Tag Info

Hot answers tagged

23

It's more or less a math question. A way from Athen to London without using a ferry if not absolutely necessary (Canal), it is approximately 3200 kilometers. So if you have an average speed of 15 km/h (mountainbike) or maybe 25 km/h (racing bicycle) it would take approximately 214 respectively 128 hours to cycle the route. As always for such rough ...


19

Get a printed map and look for the 'postal roads'... There are 'postal roads' in Switzerland that are closed to normal cars. These go over some high passes that are just not wide enough for regular traffic. They are called 'postal roads' because only the post bus goes on them. What is amazing about them is the descents - you can ride 'TdF' style without ...


12

I took a pretty quick look at the map, but I'm going to make a kind of general suggestion: If this is a trip that you're only used to traveling by motor vehicle, you might fall into the trap of thinking that the route you're used to is the only route available. Bikes can go lots of places that cars can't, and lots of places that cars just as frequently ...


9

I have actually commuted in a very dangerous, hilly, bike un-friendly city (Tegucigalpa, Honduras). Here there are zero facilities for bike commuters, no racks on public transport, no bike parking anywhere and of course, no showers at workplace. I have tackled the problem with following strategies: Leave home with plenty of extra time. When you travel to ...


7

Give yourself a week to follow the Loire down to the Alps, a couple of weeks to cruise around lake Geneva, through Interlaken, Liechtenstein (to add an extra country to the bedpost), Graz, Vienna and on to Budaspest. Remember that it is one Alp a day unless you are a TdF rider, so be prepared for some astoundingly steep climbs and low mileages if you go the ...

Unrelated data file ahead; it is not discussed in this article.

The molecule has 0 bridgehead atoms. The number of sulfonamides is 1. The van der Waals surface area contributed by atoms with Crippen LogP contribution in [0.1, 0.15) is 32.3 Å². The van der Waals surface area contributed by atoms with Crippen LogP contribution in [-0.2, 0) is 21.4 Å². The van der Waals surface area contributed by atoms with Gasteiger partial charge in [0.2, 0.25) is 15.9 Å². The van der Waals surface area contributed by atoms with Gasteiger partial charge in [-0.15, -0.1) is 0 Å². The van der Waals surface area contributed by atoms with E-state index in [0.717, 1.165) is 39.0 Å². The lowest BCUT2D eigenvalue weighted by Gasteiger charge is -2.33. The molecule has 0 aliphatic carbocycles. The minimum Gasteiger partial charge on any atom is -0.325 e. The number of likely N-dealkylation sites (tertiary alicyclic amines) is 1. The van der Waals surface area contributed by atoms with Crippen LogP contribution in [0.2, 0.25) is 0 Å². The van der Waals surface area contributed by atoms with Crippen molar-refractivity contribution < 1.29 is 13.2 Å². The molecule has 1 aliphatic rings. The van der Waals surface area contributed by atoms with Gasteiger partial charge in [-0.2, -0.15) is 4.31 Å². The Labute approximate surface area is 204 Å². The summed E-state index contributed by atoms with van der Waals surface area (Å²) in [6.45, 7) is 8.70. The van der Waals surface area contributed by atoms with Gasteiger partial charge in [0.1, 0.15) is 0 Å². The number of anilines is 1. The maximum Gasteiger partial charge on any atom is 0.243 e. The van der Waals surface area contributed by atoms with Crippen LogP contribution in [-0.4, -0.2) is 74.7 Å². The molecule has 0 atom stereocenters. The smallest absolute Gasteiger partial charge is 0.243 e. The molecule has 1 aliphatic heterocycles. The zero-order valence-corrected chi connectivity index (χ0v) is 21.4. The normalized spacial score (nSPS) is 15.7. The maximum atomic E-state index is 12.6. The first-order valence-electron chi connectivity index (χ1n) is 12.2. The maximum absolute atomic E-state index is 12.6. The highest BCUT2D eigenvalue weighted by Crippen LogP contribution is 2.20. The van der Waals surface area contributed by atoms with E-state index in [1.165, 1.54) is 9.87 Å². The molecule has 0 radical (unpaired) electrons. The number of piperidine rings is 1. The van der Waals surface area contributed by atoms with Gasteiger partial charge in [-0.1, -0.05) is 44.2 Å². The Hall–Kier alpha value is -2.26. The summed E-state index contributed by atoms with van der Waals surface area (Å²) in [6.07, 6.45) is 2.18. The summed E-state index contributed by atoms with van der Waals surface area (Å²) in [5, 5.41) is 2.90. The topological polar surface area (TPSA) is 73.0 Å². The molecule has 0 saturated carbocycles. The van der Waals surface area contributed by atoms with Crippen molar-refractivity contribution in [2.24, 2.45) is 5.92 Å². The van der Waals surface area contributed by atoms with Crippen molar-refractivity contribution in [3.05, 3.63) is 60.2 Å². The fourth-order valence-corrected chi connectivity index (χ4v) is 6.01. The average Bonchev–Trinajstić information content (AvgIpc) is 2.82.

6

Google maps tries to do this in biking mode to begin with: http://googleblog.blogspot.com/2010/03/biking-directions-added-to-google-maps.html Mapquest is also hill aware to some extent: http://blog.mapquest.com/2011/04/21/cycle-route-planner-aerial-languages/ (I have tried this, but I don't think its particularly great. But I haven't tried it in SF). ...


6

That is a reasonable estimate, however there is more to it than that. First of all, you are not going to be cycling the way you would drive, i.e. on the Interstate. For your particular plan you are most likely to be wanting to follow Highway 1 up the coast. This road is bicycle friendly whereas the Interstate is not. This comes at a price - more miles and ...


6

You could use ridewithgps to build your map. It allows you to drag waypoints off the main route and re-routes (can be used without auto routing as well if you prefer). You'll have to pay if you want to print from their site. However, you can print a cue sheet free or export the saved map in GPX or TCX format to print with another application or website ...


5

The biggest hurdle as I see is the heat. Perhaps you can pack a change of clothes and some wet wipes and a stick of deodorant to change and freshen up. In terms of route it looks like you can avoid the highway by heading south. The bike track near the river looks like it could have some routes through on your bike that may not be accessible to cars. Same ...


5

Roflcopter already tackled the actual route planning more completely than I ever could. I thought I'd add a bit about the time you can expect to take. This depends mainly on the following: The amount of cycling you do in regular life Regardless of how fit you are, your body needs to adjust to the cycling if you are not a regular cyclist. Plan trips of ...


4

Unfortunately, there is single answer to this question. In my experience, every route is unique, and will have variables that increase or decrease the transit time for a particular commute. Traffic, seasonal weather, time of day for the commute, rider's fitness, and bicycle condition will all play a role in determining the time for a given route. If you ...


4

http://ridewithgps.com is the tool my local bike club uses. It doesn't plan routes for you, but had several overlays including Google's bike routes and topo maps. As you plot your route the graph at the bottom shows the altitude and grade. I live in Seattle and find that Ride With GPS works great for finding reasonable routes through the hills.


4

You can get an elevation profile of a route from using Google Maps and GPS Visualiser, as detailed on Aaron James Young's blog. In summary: Create your route on Google Maps. Grab the link, and stick it into GPS Visualiser. Bingo! An elevation profile chart is created showing how the altitude changes over the route.